Islamic radicals could overpower Pakistani regime
From a heartland of extremism, GEOFFREY YORK
reports on the West's ultimate nightmare
Friday, September 14, 2001
AKORA KHATTAK, PAKISTAN -- It may be the ultimate nightmare: anti-Western Islamic radicals seizing power in a large nuclear-armed state. But that is one of the factors taken into account by the United States as it plans its response to this week's catastrophic terrorist attacks.
Massive military strikes on terrorist suspects in Afghanistan could trigger a revolt by the thousands of Islamic extremists who wield considerable influence in Pakistan.
That, in turn, would destabilize Pakistan's military regime, possibly allowing its nuclear arsenal to fall into the hands of the religious radicals who helped train and inspire the Taliban leaders of Afghanistan.
When both Pakistan and India tested nuclear weapons in 1998, this region became, in the words of former U.S. president Bill Clinton, "the most dangerous place on Earth."
Some of Pakistan's most fiery Islamic leaders are already issuing threats of a domestic uprising if there is any U.S. military action.
"The first reaction will be against the Pakistan government," said Maulana Sami-ul-Haq, leader of a pro-Taliban political faction and head of an influential Islamic school in Pakistan where many Taliban leaders were trained.
"The United States couldn't attack Afghanistan without crossing Pakistan air space. If that happens, the people of Pakistan will rise up against the government."
Similar threats are emerging from rank-and-file Muslims in this heartland of religious extremism near the Afghanistan border, recalling the furious backlash in 1998 after U.S. cruise-missile attacks on suspected Afghan terrorist camps.
"The more pressure you put on us, the more dangerous we are," said Mohammed Qasim, an Afghan refugee who has lived in Pakistan for 15 years. "We are like a plate of glass. If you put pressure on us, we break into sharp, jagged, dangerous pieces."
Pakistan will play a crucial role in this crisis. U.S. officials have begun an intense lobbying campaign to secure a range of measures from Pakistan to support the antiterrorism effort. The country's co-operation will be vital to any military strikes against Islamic radicals such as Osama bin Laden, the Saudi millionaire accused of training terrorists at secret camps in Afghanistan.
Yet Pakistan is caught between Western pressure and the influence of its own anti-Western religious extremists, who have close links to the Taliban regime in Kabul and key factions in the Pakistani military itself.
Pakistan's military ruler General Pervez Musharraf has always resisted the idea of U.S. military attacks on Afghan targets. When the Pentagon was pondering a retaliatory strike last year after 17 U.S. sailors were killed in a bombing attack on a naval ship, Pakistan staunchly criticized the military option. Washington wavered, and ultimately decided not to launch a military strike, a decision it may be regretting today.
Gen. Musharraf again showed his ambivalence yesterday. While he repeatedly condemned the attacks in New York and Washington and promised "unstinted co-operation" with the U.S. antiterrorism effort, he continued to argue for a peaceful approach to the Taliban leaders.
"Pakistan has always said that the best way to deal with the Afghans is to continue to engage with them," his spokesman told journalists.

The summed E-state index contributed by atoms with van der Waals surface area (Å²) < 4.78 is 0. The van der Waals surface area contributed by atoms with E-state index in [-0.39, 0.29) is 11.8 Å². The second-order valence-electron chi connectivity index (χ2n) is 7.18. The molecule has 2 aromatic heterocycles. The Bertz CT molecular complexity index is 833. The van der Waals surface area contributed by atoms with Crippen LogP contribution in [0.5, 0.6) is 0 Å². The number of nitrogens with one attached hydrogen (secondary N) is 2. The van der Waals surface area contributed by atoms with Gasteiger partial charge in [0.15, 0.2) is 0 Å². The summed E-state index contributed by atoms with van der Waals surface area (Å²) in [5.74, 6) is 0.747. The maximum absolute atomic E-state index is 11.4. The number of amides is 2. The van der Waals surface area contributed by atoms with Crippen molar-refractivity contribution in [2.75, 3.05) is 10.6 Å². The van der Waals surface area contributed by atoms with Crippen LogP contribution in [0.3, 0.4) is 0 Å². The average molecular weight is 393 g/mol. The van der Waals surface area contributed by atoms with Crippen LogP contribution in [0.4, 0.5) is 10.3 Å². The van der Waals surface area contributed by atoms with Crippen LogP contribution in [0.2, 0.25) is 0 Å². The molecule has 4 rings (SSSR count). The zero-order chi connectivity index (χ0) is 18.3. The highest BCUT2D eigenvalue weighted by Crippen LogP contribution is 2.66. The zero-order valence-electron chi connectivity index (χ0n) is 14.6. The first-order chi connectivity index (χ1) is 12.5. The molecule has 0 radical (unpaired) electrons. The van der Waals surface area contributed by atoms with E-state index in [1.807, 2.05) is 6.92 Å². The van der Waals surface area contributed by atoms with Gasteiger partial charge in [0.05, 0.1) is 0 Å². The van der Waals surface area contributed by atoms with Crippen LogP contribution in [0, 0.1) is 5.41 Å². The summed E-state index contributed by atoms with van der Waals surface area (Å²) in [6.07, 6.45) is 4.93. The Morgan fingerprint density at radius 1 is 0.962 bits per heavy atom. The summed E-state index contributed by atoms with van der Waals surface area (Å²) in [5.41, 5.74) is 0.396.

Islamic fundamentalist groups have seldom enjoyed wide appeal in Pakistan, despite a succession of corrupt civilian and military governments. When the rare free election has been held, the main pro-Islamic party, Jamaat-i-Islami, has struggled to scrape together a few percentage points of the votes.
But the fundamentalist movement does have street power, with legions of angry students who can shut down the country's big cities on short notice. More worrisome to Western analysts has been the rise of strongly religious men in the officer ranks of the armed forces.
Pakistan's military has always claimed to be secular, but there may now be enough Islamicists at the officer level to stage their own coup.
U.S. Secretary of State Colin Powell pointedly reminded the Pakistani regime that Washington expects its "fullest co-operation." Other senior U.S. officials have been meeting their Pakistani counterparts to reinforce the message.
Pakistan is one of only three countries in the world that recognizes the Taliban as the legitimate government of Afghanistan. It is widely reported to be funnelling secret military aid to the Taliban, including aircraft, high-tech weaponry and military advisers.
Pakistan could also be a crucial staging ground for U.S. attacks on Afghan targets. There are reports that elite U.S. soldiers have long been present in the northwestern city of Peshawar, near the Afghanistan border, where they could be ready for a quick strike action.
The Pakistani media is filled with worried speculation that the country will suffer greatly if it fails to cut its links to the Taliban, especially after U.S. President George Bush announced that he will make no distinction between the terrorists who committed the attacks and those who "harbour" the terrorists.
"There is fear and panic in people here as many think that America will strike Pakistan along with Afghanistan," the daily Pakistan Observer wrote yesterday.
Another newspaper, The News, said the Taliban has begun hiding its top leaders and repositioning its artillery defences to prepare for a "major U.S. military onslaught."
It said Pakistan is facing a "security nightmare" that could include a flood of Afghan refugees and a sharp rise in Islamic fundamentalism if the United States launches military strikes.
"Pakistani security officials recognize that U.S. military strikes against Afghanistan may result in an outpouring of support for religious seminaries all across Pakistan," the newspaper said.